Ask your advisor – it's literally their job to give you advice! In particular, they know your situation much better than we do, so they can give much better advice about how much time you should be spending on reviews.
A general rule of thumb is that you should review at least as many papers as you submit.* You're doing plenty more than that, I assume, so it's absolutely reasonable to decline review requests if they're taking up too much of your time: for example if they're taking up too much of your research time or leaving you with too little free time to relax. And, of course, this will vary through time. You might decline a review request that comes in when you're really busy with your own research (maybe a deadline's coming up or you're visiting some other researcher) even though you'd have accepted it if it came a few weeks earlier or later.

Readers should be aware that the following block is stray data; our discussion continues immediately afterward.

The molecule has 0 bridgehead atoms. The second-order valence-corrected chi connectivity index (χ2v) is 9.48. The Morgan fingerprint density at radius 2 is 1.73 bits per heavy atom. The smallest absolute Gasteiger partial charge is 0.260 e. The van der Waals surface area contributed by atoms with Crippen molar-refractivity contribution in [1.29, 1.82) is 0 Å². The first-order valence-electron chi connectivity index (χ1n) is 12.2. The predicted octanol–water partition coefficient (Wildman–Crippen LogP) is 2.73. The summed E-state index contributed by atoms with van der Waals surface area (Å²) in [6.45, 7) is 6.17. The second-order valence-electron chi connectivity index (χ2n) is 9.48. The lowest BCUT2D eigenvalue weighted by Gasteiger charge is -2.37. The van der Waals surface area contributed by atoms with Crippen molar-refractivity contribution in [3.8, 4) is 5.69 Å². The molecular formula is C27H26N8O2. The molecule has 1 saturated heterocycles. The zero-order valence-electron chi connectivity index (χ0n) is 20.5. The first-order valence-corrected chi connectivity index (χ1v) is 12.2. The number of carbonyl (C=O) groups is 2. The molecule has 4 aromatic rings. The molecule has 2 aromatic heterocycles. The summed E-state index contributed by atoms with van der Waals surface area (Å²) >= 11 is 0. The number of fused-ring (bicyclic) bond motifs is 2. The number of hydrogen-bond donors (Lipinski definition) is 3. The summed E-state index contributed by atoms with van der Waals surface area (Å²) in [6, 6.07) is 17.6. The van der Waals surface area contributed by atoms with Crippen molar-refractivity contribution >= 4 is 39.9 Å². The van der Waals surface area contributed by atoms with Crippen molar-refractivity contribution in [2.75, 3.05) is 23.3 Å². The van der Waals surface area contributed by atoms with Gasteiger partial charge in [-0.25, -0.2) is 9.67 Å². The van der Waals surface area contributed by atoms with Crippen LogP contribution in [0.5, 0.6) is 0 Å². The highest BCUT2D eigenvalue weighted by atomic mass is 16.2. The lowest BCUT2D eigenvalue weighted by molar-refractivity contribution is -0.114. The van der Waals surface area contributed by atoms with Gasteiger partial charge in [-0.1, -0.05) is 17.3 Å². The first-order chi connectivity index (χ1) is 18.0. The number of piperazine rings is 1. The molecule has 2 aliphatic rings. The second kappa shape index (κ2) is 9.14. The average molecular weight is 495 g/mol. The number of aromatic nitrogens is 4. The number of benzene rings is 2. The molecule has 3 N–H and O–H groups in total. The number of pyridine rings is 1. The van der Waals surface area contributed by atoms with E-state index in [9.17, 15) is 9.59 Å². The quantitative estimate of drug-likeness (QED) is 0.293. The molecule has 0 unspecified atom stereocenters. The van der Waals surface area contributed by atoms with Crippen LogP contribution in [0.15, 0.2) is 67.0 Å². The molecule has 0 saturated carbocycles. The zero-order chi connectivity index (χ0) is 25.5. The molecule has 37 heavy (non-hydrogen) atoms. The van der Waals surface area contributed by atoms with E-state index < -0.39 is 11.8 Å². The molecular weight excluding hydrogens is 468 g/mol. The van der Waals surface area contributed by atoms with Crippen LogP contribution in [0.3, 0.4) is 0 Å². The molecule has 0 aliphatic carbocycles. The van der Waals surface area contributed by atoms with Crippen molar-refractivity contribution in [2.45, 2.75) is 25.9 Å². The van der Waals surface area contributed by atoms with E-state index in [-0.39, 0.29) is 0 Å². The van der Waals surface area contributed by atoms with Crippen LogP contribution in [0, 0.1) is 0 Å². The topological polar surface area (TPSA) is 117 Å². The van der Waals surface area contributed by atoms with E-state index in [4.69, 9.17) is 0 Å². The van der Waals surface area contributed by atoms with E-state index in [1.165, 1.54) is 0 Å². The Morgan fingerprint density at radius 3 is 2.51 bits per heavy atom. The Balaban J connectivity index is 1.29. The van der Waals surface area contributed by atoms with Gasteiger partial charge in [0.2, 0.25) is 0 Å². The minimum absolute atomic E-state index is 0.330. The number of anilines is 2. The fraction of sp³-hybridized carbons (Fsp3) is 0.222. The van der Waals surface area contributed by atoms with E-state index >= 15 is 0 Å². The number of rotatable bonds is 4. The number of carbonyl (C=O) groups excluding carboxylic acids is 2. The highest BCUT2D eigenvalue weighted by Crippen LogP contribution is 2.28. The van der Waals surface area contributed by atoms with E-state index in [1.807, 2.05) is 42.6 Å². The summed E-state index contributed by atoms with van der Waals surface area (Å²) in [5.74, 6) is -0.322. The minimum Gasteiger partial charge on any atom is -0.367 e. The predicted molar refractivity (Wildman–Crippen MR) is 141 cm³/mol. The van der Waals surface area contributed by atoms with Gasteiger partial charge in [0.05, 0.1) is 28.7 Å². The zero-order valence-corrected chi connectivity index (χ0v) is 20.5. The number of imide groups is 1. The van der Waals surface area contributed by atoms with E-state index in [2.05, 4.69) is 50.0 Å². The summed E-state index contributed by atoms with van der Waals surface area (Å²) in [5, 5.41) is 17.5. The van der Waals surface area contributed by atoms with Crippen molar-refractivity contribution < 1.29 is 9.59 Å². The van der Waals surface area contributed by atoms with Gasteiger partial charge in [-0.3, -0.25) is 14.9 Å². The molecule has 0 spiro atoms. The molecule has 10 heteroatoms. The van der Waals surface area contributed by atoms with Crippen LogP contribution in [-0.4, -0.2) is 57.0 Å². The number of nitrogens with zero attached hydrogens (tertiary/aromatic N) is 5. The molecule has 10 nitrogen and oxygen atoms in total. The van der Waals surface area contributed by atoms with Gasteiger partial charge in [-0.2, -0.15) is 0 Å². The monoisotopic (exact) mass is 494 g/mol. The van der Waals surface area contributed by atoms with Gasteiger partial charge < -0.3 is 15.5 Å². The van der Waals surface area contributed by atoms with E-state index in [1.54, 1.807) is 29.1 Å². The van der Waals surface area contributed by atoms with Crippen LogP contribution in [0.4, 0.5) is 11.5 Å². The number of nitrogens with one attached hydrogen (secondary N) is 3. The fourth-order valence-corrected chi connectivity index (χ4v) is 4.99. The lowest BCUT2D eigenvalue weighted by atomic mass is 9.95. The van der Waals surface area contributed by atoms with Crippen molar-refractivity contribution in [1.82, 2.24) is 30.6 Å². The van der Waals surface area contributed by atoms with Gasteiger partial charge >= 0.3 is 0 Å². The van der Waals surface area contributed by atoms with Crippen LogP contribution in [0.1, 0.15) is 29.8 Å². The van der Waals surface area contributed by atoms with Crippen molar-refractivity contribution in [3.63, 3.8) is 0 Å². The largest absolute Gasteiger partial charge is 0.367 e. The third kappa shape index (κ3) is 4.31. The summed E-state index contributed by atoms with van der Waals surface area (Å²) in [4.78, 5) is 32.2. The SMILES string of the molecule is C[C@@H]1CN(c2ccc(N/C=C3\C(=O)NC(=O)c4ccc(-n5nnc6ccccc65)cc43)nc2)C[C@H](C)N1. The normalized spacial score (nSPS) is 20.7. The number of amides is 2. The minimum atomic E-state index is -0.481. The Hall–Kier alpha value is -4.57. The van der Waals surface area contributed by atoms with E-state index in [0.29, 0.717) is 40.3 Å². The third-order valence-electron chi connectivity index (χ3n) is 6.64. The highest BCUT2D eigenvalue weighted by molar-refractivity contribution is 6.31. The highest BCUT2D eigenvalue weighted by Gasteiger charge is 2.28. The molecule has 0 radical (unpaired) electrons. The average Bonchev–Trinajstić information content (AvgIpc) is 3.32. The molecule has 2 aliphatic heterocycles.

Remember, though, that reviewing papers has benefits to you. It keeps you in tune with developments in your field and exposes you to new ideas. Writing good reviews also makes more senior people in your field (the people you write reviews for) more aware of your talents.
* This will vary from field to field and depend on how many authors and how many reviewers a paper typically has. In my area of computer science, 2–4 authors and 2–4 reviews is about normal, so a one-to-one ratio is reasonable.